A miner cries as rescue workers carry the dead body of a miner from the mine in Soma, western Turkey, Wednesday, May 14, 2014. An explosion and fire at the coal mine killed at least 232 workers, authorities said, in one of the worst mining disasters in Turkish history. Turkey's Energy Minister Taner Yildiz said 787 people were inside the coal mine at the time of the accident. (AP Photo/Emrah Gurel)
Lee Joon-seok, third from left, the captain of the ferry Sewol that sank off South Korea, and two crew members prepare to leave a court which issued their arrest warrant in Mokpo, south of Seoul, South Korea, Saturday, April 19, 2014. The captain of the sunken ferry, leaving more than 300 missing or dead, was arrested on suspicion of negligence and abandoning people in need. Two crew members also were taken into custody. (AP Photo/Yonhap)
A wildfire climbs a canyon toward homes Wednesday, May 14, 2014, in Carlsbad, Calif. More wildfires broke out Wednesday in San Diego County threatening homes in Carlsbad and forcing the evacuations of military housing and an elementary school at Camp Pendleton as Southern California is in the grip of a heat wave. (AP Photo)
A pair of World Trade Center tridents, that once formed part of the exterior structural support of the east facade of the building, are displayed at the National Sept. 11 Memorial Museum, Wednesday, May 14, 2014, in New York. The museum is a monument to how the Sept. 11 terror attacks shaped history, from its heart-wrenching artifacts to the underground space that houses them amid the remnants of the fallen twin towers' foundations. It also reflects the complexity of crafting a public understanding of the terrorist attacks and re-conceiving ground zero. (AP Photo)
New Jersey Gov. Chris Christie answers questions from Bob Schieffer of CBS News at the 2014 Fiscal Summit organized by the Peter G. Peterson Foundation in Washington, Wednesday, May 14, 2014. (AP Photo)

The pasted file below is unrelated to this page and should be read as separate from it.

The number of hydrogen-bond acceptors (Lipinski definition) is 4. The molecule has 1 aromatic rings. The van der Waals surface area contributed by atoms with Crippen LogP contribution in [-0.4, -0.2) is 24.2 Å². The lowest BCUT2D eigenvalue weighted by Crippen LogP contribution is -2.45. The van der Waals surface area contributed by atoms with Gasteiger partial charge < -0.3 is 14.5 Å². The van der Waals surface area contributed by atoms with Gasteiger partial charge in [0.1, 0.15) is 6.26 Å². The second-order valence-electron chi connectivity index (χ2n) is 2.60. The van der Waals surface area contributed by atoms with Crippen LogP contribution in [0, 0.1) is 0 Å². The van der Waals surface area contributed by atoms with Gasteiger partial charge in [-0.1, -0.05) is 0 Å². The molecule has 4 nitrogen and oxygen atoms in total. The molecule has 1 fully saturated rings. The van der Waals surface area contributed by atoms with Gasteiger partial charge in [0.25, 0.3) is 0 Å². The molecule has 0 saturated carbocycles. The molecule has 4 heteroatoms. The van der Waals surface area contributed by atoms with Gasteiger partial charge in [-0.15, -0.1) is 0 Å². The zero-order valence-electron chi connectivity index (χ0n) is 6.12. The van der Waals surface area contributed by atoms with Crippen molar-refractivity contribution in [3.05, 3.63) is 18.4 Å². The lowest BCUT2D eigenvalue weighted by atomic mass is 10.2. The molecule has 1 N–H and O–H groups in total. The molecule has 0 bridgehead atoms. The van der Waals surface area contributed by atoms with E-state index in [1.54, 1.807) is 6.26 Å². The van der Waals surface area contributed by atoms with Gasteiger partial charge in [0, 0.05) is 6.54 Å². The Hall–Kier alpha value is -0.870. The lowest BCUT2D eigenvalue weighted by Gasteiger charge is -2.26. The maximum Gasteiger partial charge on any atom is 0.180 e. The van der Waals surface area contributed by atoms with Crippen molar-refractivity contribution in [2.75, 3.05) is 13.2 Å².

Bolivarian National Guardsmen detain anti-government demonstrators during clashes at a protest in Caracas, Venezuela, Wednesday, May 14, 2014. Members of Venezuela's opposition said they pulled out of crisis negotiations with the government over what they consider an unjustified crackdown on recent protests. (AP Photo/Fernando Llano)
Afghan presidential candidate Abdullah Abdullah, left, and Afghan presidential candidate Zalmai Rassoul, right, listen during a news conference in Kabul, Afghanistan, Sunday, May 11, 2014. The front runner in Afghanistan's presidential election picked up a potentially powerful endorsement Sunday ahead of a second round of polling later this month. Former Foreign Minister Abdullah Abdullah, who came out on top according to a preliminary tally in the first round of voting April 5, won the support of Zalmai Rassoul, another former foreign minister. (AP Photo/Massoud Hossaini)
Stacey Jacobson-Francis works on math homework with her 6 year old daughter Luci Wednesday, May 14, 2014, at their home in Berkeley, Calif. As schools around the U.S. implement national Common Core learning standards, parents trying to help their kids with math homework say that adding, subtracting, multiplying and dividing has become as complicated as calculus. Stacey Jacobson-Francis, 41, of Berkeley, California, said her daughter’s homework requires her to know four different ways to add. “That is way too much to ask of a first grader. She can’t remember them all, and I don’t know them all, so we just do the best that we can,” she said. (AP Photo)